February 16, 2018

Angela Crockett | Movers & Shakers 2006

Schoolchildren’s Champion


For years, the New Jersey Department of Education required low-income districts to provide library media centers and librarians for their schools. When she noticed K – 3 schools had been dropped from that regulation, Angela Crockett got to work. Colleague Alice Yucht says Crockett, a longtime media specialist in the Paterson schools, has made a career of ‘speaking up for those who don’t have her gumption.’

Crockett had already founded the Urban School Libraries Committee of the New Jersey Association of School Librarians (NJASL) to help urban school librarians network, share solutions, and learn the art of grant-writing to improve funding for their libraries.

Backed by the NJASL, she presented a powerful case to the Department of Education for the ‘direct correlation between high-quality library media programs and student achievement’ and their special importance to students with ‘limited access to books, technology, and other information resources.’ Colleague Mary K. Lewis says Crockett’s ‘tireless advocacy resulted in an administrative code change that will require a school library program and school librarian in every school in all of the lowest income districts.’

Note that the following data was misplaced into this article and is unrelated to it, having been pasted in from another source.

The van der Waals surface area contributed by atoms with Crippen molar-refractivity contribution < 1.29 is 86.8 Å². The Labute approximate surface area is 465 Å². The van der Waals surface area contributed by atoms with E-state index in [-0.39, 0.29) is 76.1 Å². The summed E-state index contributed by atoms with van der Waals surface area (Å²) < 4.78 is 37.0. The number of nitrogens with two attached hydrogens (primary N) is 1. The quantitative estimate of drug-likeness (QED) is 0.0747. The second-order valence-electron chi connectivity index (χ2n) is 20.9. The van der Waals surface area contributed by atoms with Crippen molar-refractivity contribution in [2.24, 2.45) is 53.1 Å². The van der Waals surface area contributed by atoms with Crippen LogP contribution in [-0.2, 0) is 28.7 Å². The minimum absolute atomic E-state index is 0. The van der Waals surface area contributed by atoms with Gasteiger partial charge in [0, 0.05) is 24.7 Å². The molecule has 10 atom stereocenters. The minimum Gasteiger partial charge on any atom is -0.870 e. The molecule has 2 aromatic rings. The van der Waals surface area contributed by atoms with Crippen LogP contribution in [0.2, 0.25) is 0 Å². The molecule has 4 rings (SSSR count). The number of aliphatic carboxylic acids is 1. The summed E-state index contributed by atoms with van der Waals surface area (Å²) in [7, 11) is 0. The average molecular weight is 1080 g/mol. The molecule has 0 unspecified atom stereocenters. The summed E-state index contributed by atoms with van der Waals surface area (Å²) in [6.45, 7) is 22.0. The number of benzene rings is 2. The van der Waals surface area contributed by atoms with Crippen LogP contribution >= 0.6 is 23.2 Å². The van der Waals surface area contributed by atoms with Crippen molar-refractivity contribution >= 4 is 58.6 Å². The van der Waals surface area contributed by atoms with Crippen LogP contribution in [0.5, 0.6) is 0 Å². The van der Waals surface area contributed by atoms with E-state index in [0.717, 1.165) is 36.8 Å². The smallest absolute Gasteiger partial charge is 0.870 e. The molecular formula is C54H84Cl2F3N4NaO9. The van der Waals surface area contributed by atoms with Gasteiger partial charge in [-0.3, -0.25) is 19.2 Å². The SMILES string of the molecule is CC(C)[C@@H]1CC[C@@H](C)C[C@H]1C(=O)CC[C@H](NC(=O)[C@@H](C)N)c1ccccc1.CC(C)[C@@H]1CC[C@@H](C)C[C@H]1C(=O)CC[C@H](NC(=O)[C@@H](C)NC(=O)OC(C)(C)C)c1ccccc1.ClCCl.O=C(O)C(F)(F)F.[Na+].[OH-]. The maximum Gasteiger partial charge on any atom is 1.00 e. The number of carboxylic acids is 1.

Her advocacy doesn’t stop there. She has a ‘conversational relationship’ with her assemblyman, congressman, and mayor (since one assemblyman is pastor at her church, she ‘advocates’ with him every Sunday). Crockett has turned down offers from better-funded suburban districts because she cares about inner-city kids. She keeps a poster of Muhammad Ali in her office to remind her and her students that background need not determine outcome. ‘I teach future champions,’ she says.



Current Position Library Media Specialist, Paterson Public School 24, NJ
Degrees MLS, Rutgers, 2000; B.A. in elementary education, Felician College, 1985
Fun fact Active in the Praise Team Music Ministry at her church